In all previous publications describing intestinal lymphangiectasia with WM, the IgM levels were very high (median, 2480 mg/dL). While it is tempting to consider the deposition of IgM in the mucosa and intestinal lymphangiectasia as part of a continuum of increasing severity related to the levels of IgM produced, our data do not support this hypothesis since some of our patients had confirmed lymphangiectasia in the presence of modest elevations of IgM. This suggests that some other physical characteristic of the monoclonal IgM, and not the concentration, determines whether the protein is deposited in intestinal lymphatics resulting in secondary obstruction. IgM is a pentamer that is restricted to the intravascular compartment. Thus, the IgM that is detectable in the intestinal lymphatics is most likely due to production by lymphoplasmacytoid cells located within the gastrointestinal mucosa. This may explain why lymphangiectasia is not routinely seen in all patients with IgM-related disorders. The mechanisms behind the local accumulation of malignant B cells in some patients are not known, but presumably relate to differential expression of adhesion molecules with specificity for the gastrointestinal tract in some patients but not in others. It is also pertinent to note that while amyloidosis is usually associated with lambda light chain deposition (λ/κ ratio, 3:1) and the nonamyloidogenic monoclonal immunoglobulin deposition diseases associated with kappa light chains25, no such skewing is observed in intestinal lymphangiectasia, where both types of light chains are essentially equally represented (λ/κ ratio, 4:5).
The clinical manifestation of intestinal lymphangiectasia is a protein-losing enteropathy with diarrhea and malabsorption syndrome16,18. The endoscopist can often suspect the diagnosis after visual inspection of the intestinal mucosa due to the presence of distended villi and mucosal edema (see Figure 1).
Two of the patients in our cohort had evidence of arterial or venous thrombosis. In our index case the hypercoagulable state was initially attributed to the presence of an antiphospholipid antibody. Tait et al30 also reported 1 patient with WM complicated by intestinal lymphangiectasia, who also had an IgM antiphospholipid antibody. Their patient died of myocardial ischemia and was found to have segmental infarction in the spleen and kidneys at autopsy. However, patients with protein-losing enteropathy may be at increased risk of thrombosis due to enteric loss of anticoagulant proteins as a result of the intestinal lymphangiectasia itself. Based on these observations, it seems that thrombosis is not an uncommon feature of this syndrome, with an incidence of at least 12% (3 of 25 patients).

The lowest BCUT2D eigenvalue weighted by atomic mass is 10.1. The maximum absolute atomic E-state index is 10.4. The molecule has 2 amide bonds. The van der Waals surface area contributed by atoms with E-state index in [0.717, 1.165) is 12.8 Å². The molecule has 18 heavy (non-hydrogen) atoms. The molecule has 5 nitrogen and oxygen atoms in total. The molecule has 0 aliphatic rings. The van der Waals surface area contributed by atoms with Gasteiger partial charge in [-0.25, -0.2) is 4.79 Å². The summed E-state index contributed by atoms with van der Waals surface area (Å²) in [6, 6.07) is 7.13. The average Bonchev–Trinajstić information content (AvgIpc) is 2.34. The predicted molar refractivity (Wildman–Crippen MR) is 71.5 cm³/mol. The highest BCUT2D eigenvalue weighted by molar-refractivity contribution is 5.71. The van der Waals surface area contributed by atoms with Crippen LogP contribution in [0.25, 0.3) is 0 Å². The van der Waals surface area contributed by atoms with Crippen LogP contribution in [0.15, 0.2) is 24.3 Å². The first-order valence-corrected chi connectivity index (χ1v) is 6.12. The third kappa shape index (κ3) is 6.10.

There appears to be limited awareness about the intestinal complications of WM. We identified several patients with chronic diarrhea who underwent extensive evaluations for their symptoms, and a monoclonal IgM protein was identified. The possibility of amyloidosis was entertained and invariably excluded. However, the association of intestinal lymphangiectasia with the paraprotein was not considered as a diagnostic possibility in any of these patients, and a potentially treatable cause of the diarrhea was missed. While one can consider some of these patients to have an IgM monoclonal gammopathy of undetermined significance21,22, we believe that in such situations specific testing for deposition of the monoclonal protein in intestinal biopsies may establish the underlying etiology and provide a rationale for therapy. The present case and the available literature suggest that therapy of the underlying lymphoproliferative disorder may lead to amelioration if not complete resolution of symptoms. However, the potential reporting bias whereby investigators report only patients with a positive outcome cannot be excluded. Nonetheless, it appears that responses are fairly rapid and a short therapeutic trial may resolve the problem relatively quickly.
In conclusion, WM may affect the gastrointestinal tract in a variety of ways, leading to malabsorption syndrome as well as a prothrombotic state. Physician awareness of the potential association of WM with these gastrointestinal manifestations may expedite diagnosis and lead to rational therapy for these patients.